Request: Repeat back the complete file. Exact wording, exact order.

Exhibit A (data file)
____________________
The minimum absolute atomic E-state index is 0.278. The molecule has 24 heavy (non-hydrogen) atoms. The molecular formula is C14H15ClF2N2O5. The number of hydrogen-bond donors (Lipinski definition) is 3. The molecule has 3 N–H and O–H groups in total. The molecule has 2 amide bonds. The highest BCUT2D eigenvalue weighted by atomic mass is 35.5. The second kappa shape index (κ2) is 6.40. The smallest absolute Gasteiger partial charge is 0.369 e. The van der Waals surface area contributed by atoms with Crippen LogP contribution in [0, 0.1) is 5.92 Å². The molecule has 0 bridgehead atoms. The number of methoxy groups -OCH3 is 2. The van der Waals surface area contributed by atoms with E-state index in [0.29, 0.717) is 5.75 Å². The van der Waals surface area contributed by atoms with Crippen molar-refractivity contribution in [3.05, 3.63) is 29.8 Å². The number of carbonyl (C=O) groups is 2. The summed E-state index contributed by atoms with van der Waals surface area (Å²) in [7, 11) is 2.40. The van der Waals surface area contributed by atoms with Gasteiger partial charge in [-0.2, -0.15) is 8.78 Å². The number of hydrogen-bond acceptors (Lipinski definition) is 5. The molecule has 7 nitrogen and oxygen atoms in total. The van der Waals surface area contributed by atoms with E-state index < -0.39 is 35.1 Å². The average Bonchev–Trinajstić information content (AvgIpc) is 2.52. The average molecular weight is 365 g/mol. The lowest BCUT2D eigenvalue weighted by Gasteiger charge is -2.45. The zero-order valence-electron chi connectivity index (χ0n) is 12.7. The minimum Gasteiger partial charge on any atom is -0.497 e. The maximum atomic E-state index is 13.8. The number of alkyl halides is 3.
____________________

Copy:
The minimum absolute atomic E-state index is 0.278. The molecule has 24 heavy (non-hydrogen) atoms. The molecular formula is C14H15ClF2N2O5. The number of hydrogen-bond donors (Lipinski definition) is 3. The molecule has 3 N–H and O–H groups in total. The molecule has 2 amide bonds. The highest BCUT2D eigenvalue weighted by atomic mass is 35.5. The second kappa shape index (κ2) is 6.40. The smallest absolute Gasteiger partial charge is 0.369 e. The van der Waals surface area contributed by atoms with Crippen LogP contribution in [0, 0.1) is 5.92 Å². The molecule has 0 bridgehead atoms. The number of methoxy groups -OCH3 is 2. The van der Waals surface area contributed by atoms with E-state index in [0.29, 0.717) is 5.75 Å². The van der Waals surface area contributed by atoms with Crippen molar-refractivity contribution in [3.05, 3.63) is 29.8 Å². The number of carbonyl (C=O) groups is 2. The summed E-state index contributed by atoms with van der Waals surface area (Å²) in [7, 11) is 2.40. The van der Waals surface area contributed by atoms with Gasteiger partial charge in [-0.2, -0.15) is 8.78 Å². The number of hydrogen-bond acceptors (Lipinski definition) is 5. The molecule has 7 nitrogen and oxygen atoms in total. The van der Waals surface area contributed by atoms with E-state index < -0.39 is 35.1 Å². The average Bonchev–Trinajstić information content (AvgIpc) is 2.52. The average molecular weight is 365 g/mol. The lowest BCUT2D eigenvalue weighted by Gasteiger charge is -2.45. The zero-order valence-electron chi connectivity index (χ0n) is 12.7. The minimum Gasteiger partial charge on any atom is -0.497 e. The maximum atomic E-state index is 13.8. The number of alkyl halides is 3.